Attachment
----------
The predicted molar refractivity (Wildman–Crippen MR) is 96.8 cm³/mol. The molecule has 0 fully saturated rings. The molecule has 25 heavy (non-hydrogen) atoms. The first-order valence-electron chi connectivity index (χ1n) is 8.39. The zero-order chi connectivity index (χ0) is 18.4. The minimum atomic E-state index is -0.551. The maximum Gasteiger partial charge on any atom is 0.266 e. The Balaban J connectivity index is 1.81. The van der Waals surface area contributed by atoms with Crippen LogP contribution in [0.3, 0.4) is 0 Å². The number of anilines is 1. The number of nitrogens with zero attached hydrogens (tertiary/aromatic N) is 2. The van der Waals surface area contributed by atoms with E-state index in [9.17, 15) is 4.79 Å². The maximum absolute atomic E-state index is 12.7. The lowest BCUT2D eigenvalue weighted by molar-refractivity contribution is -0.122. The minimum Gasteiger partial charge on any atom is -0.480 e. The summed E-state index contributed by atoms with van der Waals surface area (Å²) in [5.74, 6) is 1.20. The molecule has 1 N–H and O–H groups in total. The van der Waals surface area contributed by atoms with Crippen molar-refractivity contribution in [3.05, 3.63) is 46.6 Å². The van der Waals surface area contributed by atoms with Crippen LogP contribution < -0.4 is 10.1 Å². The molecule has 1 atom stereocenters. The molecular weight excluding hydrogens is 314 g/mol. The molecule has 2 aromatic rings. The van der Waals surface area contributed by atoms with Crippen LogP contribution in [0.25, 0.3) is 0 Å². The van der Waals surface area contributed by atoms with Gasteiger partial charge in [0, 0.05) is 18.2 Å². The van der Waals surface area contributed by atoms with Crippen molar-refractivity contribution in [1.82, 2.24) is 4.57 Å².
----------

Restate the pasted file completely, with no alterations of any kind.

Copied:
The predicted molar refractivity (Wildman–Crippen MR) is 96.8 cm³/mol. The molecule has 0 fully saturated rings. The molecule has 25 heavy (non-hydrogen) atoms. The first-order valence-electron chi connectivity index (χ1n) is 8.39. The zero-order chi connectivity index (χ0) is 18.4. The minimum atomic E-state index is -0.551. The maximum Gasteiger partial charge on any atom is 0.266 e. The Balaban J connectivity index is 1.81. The van der Waals surface area contributed by atoms with Crippen LogP contribution in [0.3, 0.4) is 0 Å². The number of anilines is 1. The number of nitrogens with zero attached hydrogens (tertiary/aromatic N) is 2. The van der Waals surface area contributed by atoms with E-state index in [9.17, 15) is 4.79 Å². The maximum absolute atomic E-state index is 12.7. The lowest BCUT2D eigenvalue weighted by molar-refractivity contribution is -0.122. The minimum Gasteiger partial charge on any atom is -0.480 e. The summed E-state index contributed by atoms with van der Waals surface area (Å²) in [5.74, 6) is 1.20. The molecule has 1 N–H and O–H groups in total. The van der Waals surface area contributed by atoms with Crippen molar-refractivity contribution in [3.05, 3.63) is 46.6 Å². The van der Waals surface area contributed by atoms with Crippen LogP contribution < -0.4 is 10.1 Å². The molecule has 1 atom stereocenters. The molecular weight excluding hydrogens is 314 g/mol. The molecule has 2 aromatic rings. The van der Waals surface area contributed by atoms with Crippen LogP contribution in [0.25, 0.3) is 0 Å². The van der Waals surface area contributed by atoms with Gasteiger partial charge in [0, 0.05) is 18.2 Å². The van der Waals surface area contributed by atoms with Crippen molar-refractivity contribution in [1.82, 2.24) is 4.57 Å².